From the dawn of photography, New York has served as muse to everyone from Berenice Abbott to Weegee. After more than a century, can the city continue to sustain new viewpoints? Can there really be more discoveries to be made? It only takes one look at Joseph O. Holmes' Columbus Circle to see that the answer is a resounding yes.
Holmes's Columbus Circle perfectly captures everything that makes New York such a fascinating subject. In the distance, the iconic skyline, constantly changing but invariably recognizable; in the middle, the unexpected slice of nature that is Central Park; in the foreground, the reason the city continues to thrive and fascinate—its people. And implied is one more layer: ourselves, taking it all in.
In an interview on PetaPixel, Holmes describes the unexpected way Columbus Circle came about:
"I was once invited to watch the Macy’s Thanksgiving Parade from the enormous windows of Jazz at Lincoln Center, five stories above Columbus Circle, and I thought I’d take the most amazing photos. But after an hour up there, I couldn’t get a single interesting shot. It just wasn’t happening. I finally gave up, put away my camera, and sat down, only to look up and see what I’d been missing the whole time: across the room, against the windows was a row of silhouettes apparently looking out over the late autumn leaves of Central Park. The scene had nothing whatsoever to do with a parade. And so I got out my camera and took what became one of my favorite shots."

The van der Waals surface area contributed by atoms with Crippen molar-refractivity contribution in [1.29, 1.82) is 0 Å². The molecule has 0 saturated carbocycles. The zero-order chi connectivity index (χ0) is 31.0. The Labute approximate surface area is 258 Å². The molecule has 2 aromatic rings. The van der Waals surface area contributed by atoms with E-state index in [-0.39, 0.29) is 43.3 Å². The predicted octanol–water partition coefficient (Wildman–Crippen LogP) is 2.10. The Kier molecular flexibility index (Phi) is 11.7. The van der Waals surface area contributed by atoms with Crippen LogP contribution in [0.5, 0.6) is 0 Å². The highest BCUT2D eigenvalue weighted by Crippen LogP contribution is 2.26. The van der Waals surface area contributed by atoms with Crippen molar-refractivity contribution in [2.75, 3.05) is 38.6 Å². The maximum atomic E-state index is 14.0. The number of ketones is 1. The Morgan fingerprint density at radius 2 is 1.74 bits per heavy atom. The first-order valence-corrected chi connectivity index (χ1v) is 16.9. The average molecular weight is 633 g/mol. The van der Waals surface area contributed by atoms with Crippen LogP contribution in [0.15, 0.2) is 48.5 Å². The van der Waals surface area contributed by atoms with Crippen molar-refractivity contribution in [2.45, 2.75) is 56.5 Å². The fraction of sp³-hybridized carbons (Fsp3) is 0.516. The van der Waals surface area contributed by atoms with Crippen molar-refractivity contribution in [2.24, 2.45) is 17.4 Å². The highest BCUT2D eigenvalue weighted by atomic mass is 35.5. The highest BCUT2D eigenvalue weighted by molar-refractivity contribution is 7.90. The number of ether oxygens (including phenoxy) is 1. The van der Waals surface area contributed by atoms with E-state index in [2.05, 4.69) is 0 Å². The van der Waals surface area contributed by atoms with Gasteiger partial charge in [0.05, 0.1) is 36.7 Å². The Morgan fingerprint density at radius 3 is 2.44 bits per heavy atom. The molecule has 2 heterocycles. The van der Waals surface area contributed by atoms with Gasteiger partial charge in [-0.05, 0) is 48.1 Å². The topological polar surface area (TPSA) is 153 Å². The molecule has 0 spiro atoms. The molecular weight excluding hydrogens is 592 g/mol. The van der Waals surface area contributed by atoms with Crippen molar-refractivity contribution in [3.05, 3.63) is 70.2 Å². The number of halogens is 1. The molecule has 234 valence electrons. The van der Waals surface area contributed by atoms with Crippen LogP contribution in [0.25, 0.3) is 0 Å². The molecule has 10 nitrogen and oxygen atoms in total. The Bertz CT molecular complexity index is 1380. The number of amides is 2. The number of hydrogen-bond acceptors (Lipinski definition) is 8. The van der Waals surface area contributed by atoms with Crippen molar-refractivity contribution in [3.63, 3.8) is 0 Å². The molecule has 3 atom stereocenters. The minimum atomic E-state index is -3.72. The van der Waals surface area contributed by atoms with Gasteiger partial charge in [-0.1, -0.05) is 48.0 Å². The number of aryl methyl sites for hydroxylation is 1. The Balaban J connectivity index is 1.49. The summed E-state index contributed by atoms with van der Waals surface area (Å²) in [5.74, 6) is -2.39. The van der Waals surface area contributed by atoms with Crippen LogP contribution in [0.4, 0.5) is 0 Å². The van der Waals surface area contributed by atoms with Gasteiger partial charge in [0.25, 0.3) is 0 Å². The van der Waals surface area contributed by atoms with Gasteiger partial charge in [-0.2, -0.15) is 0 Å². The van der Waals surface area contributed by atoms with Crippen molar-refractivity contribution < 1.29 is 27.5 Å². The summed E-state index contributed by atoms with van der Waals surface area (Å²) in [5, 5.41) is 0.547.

This ability to make us aware of what is right in front of us is what makes Joseph O. Holmes' vision so special. We are big fans of his work—this is his 27th print for 20x200—and as art-loving New Yorkers, we look forward to more.
With art for everyone,
Giovanni Garcia-Fenech + Team 20x200